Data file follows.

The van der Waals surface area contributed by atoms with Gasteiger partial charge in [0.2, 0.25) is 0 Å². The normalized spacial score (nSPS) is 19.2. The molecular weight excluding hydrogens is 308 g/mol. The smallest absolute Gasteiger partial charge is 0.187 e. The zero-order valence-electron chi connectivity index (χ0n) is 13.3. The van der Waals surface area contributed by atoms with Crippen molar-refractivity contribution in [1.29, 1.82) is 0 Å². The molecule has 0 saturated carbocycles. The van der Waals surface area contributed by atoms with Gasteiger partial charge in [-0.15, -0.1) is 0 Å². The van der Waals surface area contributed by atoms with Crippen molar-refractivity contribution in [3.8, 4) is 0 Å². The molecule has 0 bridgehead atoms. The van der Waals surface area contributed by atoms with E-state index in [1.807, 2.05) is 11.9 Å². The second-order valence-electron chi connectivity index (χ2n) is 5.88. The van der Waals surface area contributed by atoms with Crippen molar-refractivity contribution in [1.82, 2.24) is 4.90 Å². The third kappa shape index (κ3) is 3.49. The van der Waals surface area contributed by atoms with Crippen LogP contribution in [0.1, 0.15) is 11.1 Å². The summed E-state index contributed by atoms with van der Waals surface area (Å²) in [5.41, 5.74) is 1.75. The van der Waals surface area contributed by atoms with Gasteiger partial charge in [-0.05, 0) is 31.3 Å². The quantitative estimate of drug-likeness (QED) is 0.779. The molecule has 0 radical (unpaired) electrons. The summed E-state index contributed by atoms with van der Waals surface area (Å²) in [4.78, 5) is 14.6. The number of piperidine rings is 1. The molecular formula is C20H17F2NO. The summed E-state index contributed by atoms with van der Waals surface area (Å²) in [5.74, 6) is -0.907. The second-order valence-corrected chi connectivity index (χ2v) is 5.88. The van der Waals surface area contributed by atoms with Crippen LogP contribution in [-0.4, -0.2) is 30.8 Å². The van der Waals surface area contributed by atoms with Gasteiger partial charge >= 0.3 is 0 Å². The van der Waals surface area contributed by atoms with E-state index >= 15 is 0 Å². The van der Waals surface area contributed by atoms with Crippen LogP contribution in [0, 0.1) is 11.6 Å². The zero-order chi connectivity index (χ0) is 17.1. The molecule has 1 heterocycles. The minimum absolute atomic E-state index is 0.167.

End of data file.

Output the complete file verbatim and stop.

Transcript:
The van der Waals surface area contributed by atoms with Gasteiger partial charge in [0.2, 0.25) is 0 Å². The normalized spacial score (nSPS) is 19.2. The molecular weight excluding hydrogens is 308 g/mol. The smallest absolute Gasteiger partial charge is 0.187 e. The zero-order valence-electron chi connectivity index (χ0n) is 13.3. The van der Waals surface area contributed by atoms with Crippen molar-refractivity contribution in [1.29, 1.82) is 0 Å². The molecule has 0 saturated carbocycles. The van der Waals surface area contributed by atoms with Gasteiger partial charge in [-0.15, -0.1) is 0 Å². The van der Waals surface area contributed by atoms with Crippen molar-refractivity contribution in [3.8, 4) is 0 Å². The molecule has 0 bridgehead atoms. The van der Waals surface area contributed by atoms with E-state index in [1.807, 2.05) is 11.9 Å². The second-order valence-electron chi connectivity index (χ2n) is 5.88. The van der Waals surface area contributed by atoms with Crippen molar-refractivity contribution in [1.82, 2.24) is 4.90 Å². The third kappa shape index (κ3) is 3.49. The van der Waals surface area contributed by atoms with Crippen LogP contribution in [0.1, 0.15) is 11.1 Å². The summed E-state index contributed by atoms with van der Waals surface area (Å²) in [5.41, 5.74) is 1.75. The van der Waals surface area contributed by atoms with Gasteiger partial charge in [-0.05, 0) is 31.3 Å². The quantitative estimate of drug-likeness (QED) is 0.779. The molecule has 0 radical (unpaired) electrons. The summed E-state index contributed by atoms with van der Waals surface area (Å²) in [4.78, 5) is 14.6. The number of piperidine rings is 1. The molecular formula is C20H17F2NO. The summed E-state index contributed by atoms with van der Waals surface area (Å²) in [5.74, 6) is -0.907. The second-order valence-corrected chi connectivity index (χ2v) is 5.88. The van der Waals surface area contributed by atoms with Crippen LogP contribution in [-0.4, -0.2) is 30.8 Å². The van der Waals surface area contributed by atoms with Gasteiger partial charge >= 0.3 is 0 Å². The van der Waals surface area contributed by atoms with E-state index >= 15 is 0 Å². The van der Waals surface area contributed by atoms with Crippen LogP contribution in [0, 0.1) is 11.6 Å². The zero-order chi connectivity index (χ0) is 17.1. The molecule has 1 heterocycles. The minimum absolute atomic E-state index is 0.167.